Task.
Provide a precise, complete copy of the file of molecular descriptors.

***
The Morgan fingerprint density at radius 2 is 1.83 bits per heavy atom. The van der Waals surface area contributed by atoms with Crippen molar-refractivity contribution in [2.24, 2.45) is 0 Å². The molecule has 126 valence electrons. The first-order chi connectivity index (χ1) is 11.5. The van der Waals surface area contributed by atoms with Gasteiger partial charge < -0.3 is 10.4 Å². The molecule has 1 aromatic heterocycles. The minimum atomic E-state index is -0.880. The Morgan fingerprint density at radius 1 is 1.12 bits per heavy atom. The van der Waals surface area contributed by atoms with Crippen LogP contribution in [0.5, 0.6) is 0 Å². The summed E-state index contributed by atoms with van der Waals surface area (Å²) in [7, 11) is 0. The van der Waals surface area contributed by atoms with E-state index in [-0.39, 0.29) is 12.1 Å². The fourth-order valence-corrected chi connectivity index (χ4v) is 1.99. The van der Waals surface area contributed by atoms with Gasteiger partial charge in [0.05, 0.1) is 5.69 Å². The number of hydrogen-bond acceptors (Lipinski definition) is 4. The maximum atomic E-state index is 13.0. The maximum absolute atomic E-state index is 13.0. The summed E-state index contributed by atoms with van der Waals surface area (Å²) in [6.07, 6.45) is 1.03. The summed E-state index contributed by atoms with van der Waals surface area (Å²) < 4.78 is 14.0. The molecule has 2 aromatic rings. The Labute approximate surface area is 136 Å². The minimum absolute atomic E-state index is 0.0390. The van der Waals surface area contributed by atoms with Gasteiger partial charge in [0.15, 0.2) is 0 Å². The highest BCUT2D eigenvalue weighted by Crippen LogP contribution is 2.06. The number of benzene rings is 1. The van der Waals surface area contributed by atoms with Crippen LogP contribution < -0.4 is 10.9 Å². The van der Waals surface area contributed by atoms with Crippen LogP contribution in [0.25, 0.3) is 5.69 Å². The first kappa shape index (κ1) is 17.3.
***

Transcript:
The Morgan fingerprint density at radius 2 is 1.83 bits per heavy atom. The van der Waals surface area contributed by atoms with Crippen molar-refractivity contribution in [2.24, 2.45) is 0 Å². The molecule has 126 valence electrons. The first-order chi connectivity index (χ1) is 11.5. The van der Waals surface area contributed by atoms with Gasteiger partial charge < -0.3 is 10.4 Å². The molecule has 1 aromatic heterocycles. The minimum atomic E-state index is -0.880. The Morgan fingerprint density at radius 1 is 1.12 bits per heavy atom. The van der Waals surface area contributed by atoms with Crippen LogP contribution in [0.5, 0.6) is 0 Å². The summed E-state index contributed by atoms with van der Waals surface area (Å²) in [7, 11) is 0. The van der Waals surface area contributed by atoms with E-state index in [-0.39, 0.29) is 12.1 Å². The fourth-order valence-corrected chi connectivity index (χ4v) is 1.99. The van der Waals surface area contributed by atoms with Gasteiger partial charge in [0.05, 0.1) is 5.69 Å². The number of hydrogen-bond acceptors (Lipinski definition) is 4. The maximum atomic E-state index is 13.0. The maximum absolute atomic E-state index is 13.0. The summed E-state index contributed by atoms with van der Waals surface area (Å²) in [6.07, 6.45) is 1.03. The summed E-state index contributed by atoms with van der Waals surface area (Å²) < 4.78 is 14.0. The molecule has 2 aromatic rings. The Labute approximate surface area is 136 Å². The minimum absolute atomic E-state index is 0.0390. The van der Waals surface area contributed by atoms with Gasteiger partial charge in [0.15, 0.2) is 0 Å². The highest BCUT2D eigenvalue weighted by Crippen LogP contribution is 2.06. The number of benzene rings is 1. The van der Waals surface area contributed by atoms with Crippen LogP contribution < -0.4 is 10.9 Å². The van der Waals surface area contributed by atoms with Crippen LogP contribution in [0.25, 0.3) is 5.69 Å². The first kappa shape index (κ1) is 17.3.